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  4. Thrilled to have found your blog! I have a strong interest in herbal medicine and for my master's research one of my major papers was a study of herbs used by midwives and other medical women during childbirth in Early America. Fascinating stuff- loved pouring through all of the eighteenth century herbals, recipe books, and other primary sources. It's amazing that this special "coded" knowledge only known among women and passed down through generations has been largely lost to the general public in today's era.

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  5. Thanks so much for sharing, Melissa. I'm going to link your recipe to today's post.

    Hi Megan. So happy to have you visit me here. I'd love to read your paper if you'd like to share. Would that be possible? I think it's so interesting to learn how herbs have been used in the past.

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  6. This was a very interesting and useful post! Thank you so much!

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  7. Wow! There's so much to learn about tea!

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  8. Very useful. Thanks for posting. I'll reference if I ever need it.
    New follower.

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  9. Yes I'd be happy to send you a copy of the paper- it's been a while since I have done anything with it so it might be a few days before I can get it to you!

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  10. You have some clever ideas here...I never would have thought of a coffee press.

    Do you have anything other than clove that might help dry socket?

    I had an extraction a few days ago and it is pretty wicked.

    Thanks for a terrific stop on our little journey through Alphabe-Thursday's letter "T".

    This was awesome.

    A+

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  11. Thanks for all the kind comments!

    @ Jenny - I will field this by email.

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  12. I’ve tried all sorts of coughing syrups, believe me, but none of them helps. Even though Nin Jiom Pei Pa Koa www.geocities.jp/ninjiom_hong_kong/index_e.htm does not eliminates the cough I like to stick to this chinese syrup I’ve been taking since I was a kid: Nin Jiom Pei Pa Koa. My grandfather is chinese, so I guess my mom got the advice from him. I was really surprised when I found that chinese market selling it here in Belgium. It does have a refreshing, soothing, sweetening effect…as long as it lasts…then back to coughing mode.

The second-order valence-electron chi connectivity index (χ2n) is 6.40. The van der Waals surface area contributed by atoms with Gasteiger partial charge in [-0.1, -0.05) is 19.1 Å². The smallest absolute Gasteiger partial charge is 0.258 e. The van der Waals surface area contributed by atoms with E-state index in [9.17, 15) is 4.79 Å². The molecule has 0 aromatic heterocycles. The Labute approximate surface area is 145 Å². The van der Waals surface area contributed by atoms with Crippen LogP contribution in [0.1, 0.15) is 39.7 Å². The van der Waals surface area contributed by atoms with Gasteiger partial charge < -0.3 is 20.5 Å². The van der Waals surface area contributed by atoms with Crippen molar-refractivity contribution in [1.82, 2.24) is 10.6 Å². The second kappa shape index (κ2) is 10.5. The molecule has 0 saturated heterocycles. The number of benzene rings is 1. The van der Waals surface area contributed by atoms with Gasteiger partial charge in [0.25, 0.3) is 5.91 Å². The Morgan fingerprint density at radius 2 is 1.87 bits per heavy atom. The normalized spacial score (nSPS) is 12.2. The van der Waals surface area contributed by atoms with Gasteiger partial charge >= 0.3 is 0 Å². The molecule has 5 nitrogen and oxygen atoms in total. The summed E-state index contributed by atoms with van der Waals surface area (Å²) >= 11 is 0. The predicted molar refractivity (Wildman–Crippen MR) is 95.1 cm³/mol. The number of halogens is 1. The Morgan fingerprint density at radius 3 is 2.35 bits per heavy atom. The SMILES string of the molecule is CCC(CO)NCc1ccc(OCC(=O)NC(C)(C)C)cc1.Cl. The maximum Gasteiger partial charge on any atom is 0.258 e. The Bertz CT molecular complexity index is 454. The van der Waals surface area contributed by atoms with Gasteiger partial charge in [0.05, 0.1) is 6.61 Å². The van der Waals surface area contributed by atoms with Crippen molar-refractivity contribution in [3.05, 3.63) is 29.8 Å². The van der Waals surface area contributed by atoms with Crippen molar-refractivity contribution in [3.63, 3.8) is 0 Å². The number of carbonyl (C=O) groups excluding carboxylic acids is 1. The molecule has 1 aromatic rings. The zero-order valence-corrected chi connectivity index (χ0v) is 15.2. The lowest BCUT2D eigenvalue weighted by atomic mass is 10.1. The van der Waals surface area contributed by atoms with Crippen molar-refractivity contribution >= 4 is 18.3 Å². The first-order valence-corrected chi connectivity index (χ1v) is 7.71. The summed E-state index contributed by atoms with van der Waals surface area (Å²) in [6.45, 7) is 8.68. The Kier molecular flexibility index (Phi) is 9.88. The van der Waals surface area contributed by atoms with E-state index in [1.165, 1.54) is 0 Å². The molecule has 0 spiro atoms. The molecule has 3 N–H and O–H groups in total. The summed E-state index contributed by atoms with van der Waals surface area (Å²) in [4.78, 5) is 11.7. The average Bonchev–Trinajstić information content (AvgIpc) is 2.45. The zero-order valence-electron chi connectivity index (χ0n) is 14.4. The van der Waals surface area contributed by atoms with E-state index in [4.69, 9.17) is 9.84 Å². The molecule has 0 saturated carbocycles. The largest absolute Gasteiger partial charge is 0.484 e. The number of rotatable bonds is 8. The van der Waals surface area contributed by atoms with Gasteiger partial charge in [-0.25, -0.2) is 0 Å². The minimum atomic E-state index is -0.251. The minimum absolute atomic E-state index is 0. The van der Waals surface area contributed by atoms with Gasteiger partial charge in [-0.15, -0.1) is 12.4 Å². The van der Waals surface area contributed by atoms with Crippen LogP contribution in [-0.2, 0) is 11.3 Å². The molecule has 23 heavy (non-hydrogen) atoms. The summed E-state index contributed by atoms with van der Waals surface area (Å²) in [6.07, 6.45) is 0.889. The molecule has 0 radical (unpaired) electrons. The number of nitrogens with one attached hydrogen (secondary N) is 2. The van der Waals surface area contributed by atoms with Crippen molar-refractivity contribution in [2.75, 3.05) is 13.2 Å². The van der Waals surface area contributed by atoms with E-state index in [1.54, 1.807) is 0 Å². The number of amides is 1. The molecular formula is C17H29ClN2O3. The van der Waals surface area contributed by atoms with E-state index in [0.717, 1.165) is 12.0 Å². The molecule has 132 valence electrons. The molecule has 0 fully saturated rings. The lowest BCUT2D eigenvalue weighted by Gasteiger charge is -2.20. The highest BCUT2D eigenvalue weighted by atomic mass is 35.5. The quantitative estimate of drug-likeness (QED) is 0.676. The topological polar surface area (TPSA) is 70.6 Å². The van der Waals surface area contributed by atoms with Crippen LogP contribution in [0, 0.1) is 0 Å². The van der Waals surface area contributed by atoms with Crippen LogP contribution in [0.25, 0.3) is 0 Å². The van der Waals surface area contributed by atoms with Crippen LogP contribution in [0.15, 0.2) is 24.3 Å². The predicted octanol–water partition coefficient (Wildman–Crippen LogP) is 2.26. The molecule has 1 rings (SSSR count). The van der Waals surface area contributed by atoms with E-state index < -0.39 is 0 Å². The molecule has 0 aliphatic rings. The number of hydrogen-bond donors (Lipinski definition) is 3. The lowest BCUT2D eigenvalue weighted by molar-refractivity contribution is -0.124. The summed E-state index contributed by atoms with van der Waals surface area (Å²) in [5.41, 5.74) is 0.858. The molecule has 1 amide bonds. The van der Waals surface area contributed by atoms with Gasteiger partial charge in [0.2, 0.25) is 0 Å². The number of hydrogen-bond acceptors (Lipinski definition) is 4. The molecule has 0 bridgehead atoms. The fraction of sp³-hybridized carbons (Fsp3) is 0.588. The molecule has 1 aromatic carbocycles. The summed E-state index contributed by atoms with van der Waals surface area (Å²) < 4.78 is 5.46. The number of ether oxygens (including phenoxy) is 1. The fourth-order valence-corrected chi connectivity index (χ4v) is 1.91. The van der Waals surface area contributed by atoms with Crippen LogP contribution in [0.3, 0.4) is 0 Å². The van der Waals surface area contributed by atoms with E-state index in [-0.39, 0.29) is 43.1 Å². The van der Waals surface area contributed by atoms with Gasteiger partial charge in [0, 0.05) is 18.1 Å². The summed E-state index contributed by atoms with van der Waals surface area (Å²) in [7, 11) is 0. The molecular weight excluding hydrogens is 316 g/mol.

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  13. What a wonderful post! I love herbs and finding out new ways to use them for health benefits is even more wonderful! Thanks for linking this up for "Simply Homemaking Tuesdays". I'm sure my readers will enjoy this as much as I have. :0)

    Blessings,
    ESTHER
    Our Simple Country Life

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  14. Your posts are always so educational! A wonderful resource- I love them!! I'm fascinated by herbal medicine, but happily my family is always so healthy that I have little opportunity to learn on them!

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  15. I am just starting to learn about all of this. Thanks for sharing.

    ~Lynn

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  16. Thanks for linking your great post to FAT TUESDAY. This was very interesting! Hope to see you next week!

    Be sure to visit RealFoodForager.com on Sunday for Sunday Snippets – your post from Fat Tuesday may be featured there!

    http://realfoodforager.com/2011/12/fat-tuesday-december-27-2011/

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  17. This was great info, well presented. We shared it with our FB readers at homesteadlady.com.

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  18. That's the first I have ever heard of celery for arthritis. I will be trying that one out for sure. Thanks for sharing!

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Preparing small batch natural, additive free products for beauty, health and home right here in our kitchen since 1991 from herbs grown organically in our garden, wild crafted in nearby meadows and woodlands or purchased from reputable, like-minded companies. Dried everlasting wreaths, arrangements and potpourri. Herbal salves, tinctures, soaps, teas and more.